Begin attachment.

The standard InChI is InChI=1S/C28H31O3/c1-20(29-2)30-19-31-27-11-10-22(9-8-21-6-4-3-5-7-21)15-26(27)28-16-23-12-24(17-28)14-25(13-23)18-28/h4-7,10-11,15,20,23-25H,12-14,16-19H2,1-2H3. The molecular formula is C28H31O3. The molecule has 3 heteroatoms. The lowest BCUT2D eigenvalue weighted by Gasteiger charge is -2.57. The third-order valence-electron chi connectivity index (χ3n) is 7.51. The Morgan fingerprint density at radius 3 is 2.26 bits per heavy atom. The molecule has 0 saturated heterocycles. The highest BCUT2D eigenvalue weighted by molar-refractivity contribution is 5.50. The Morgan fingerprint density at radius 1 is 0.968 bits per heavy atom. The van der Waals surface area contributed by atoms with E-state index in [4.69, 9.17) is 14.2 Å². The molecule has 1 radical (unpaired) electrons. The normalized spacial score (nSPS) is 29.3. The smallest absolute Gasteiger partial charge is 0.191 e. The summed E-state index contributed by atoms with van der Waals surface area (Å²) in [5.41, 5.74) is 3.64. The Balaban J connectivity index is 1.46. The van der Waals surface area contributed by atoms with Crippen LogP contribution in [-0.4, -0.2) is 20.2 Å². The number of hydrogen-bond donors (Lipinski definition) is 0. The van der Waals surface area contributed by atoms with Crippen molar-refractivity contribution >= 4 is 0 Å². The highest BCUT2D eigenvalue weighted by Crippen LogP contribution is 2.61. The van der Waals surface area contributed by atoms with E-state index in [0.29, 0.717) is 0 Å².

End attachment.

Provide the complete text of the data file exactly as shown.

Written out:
The standard InChI is InChI=1S/C28H31O3/c1-20(29-2)30-19-31-27-11-10-22(9-8-21-6-4-3-5-7-21)15-26(27)28-16-23-12-24(17-28)14-25(13-23)18-28/h4-7,10-11,15,20,23-25H,12-14,16-19H2,1-2H3. The molecular formula is C28H31O3. The molecule has 3 heteroatoms. The lowest BCUT2D eigenvalue weighted by Gasteiger charge is -2.57. The third-order valence-electron chi connectivity index (χ3n) is 7.51. The Morgan fingerprint density at radius 3 is 2.26 bits per heavy atom. The molecule has 0 saturated heterocycles. The highest BCUT2D eigenvalue weighted by molar-refractivity contribution is 5.50. The Morgan fingerprint density at radius 1 is 0.968 bits per heavy atom. The van der Waals surface area contributed by atoms with E-state index in [4.69, 9.17) is 14.2 Å². The molecule has 1 radical (unpaired) electrons. The normalized spacial score (nSPS) is 29.3. The smallest absolute Gasteiger partial charge is 0.191 e. The summed E-state index contributed by atoms with van der Waals surface area (Å²) in [5.41, 5.74) is 3.64. The Balaban J connectivity index is 1.46. The van der Waals surface area contributed by atoms with Crippen LogP contribution in [-0.4, -0.2) is 20.2 Å². The number of hydrogen-bond donors (Lipinski definition) is 0. The van der Waals surface area contributed by atoms with Crippen molar-refractivity contribution >= 4 is 0 Å². The highest BCUT2D eigenvalue weighted by Crippen LogP contribution is 2.61. The van der Waals surface area contributed by atoms with E-state index in [0.29, 0.717) is 0 Å².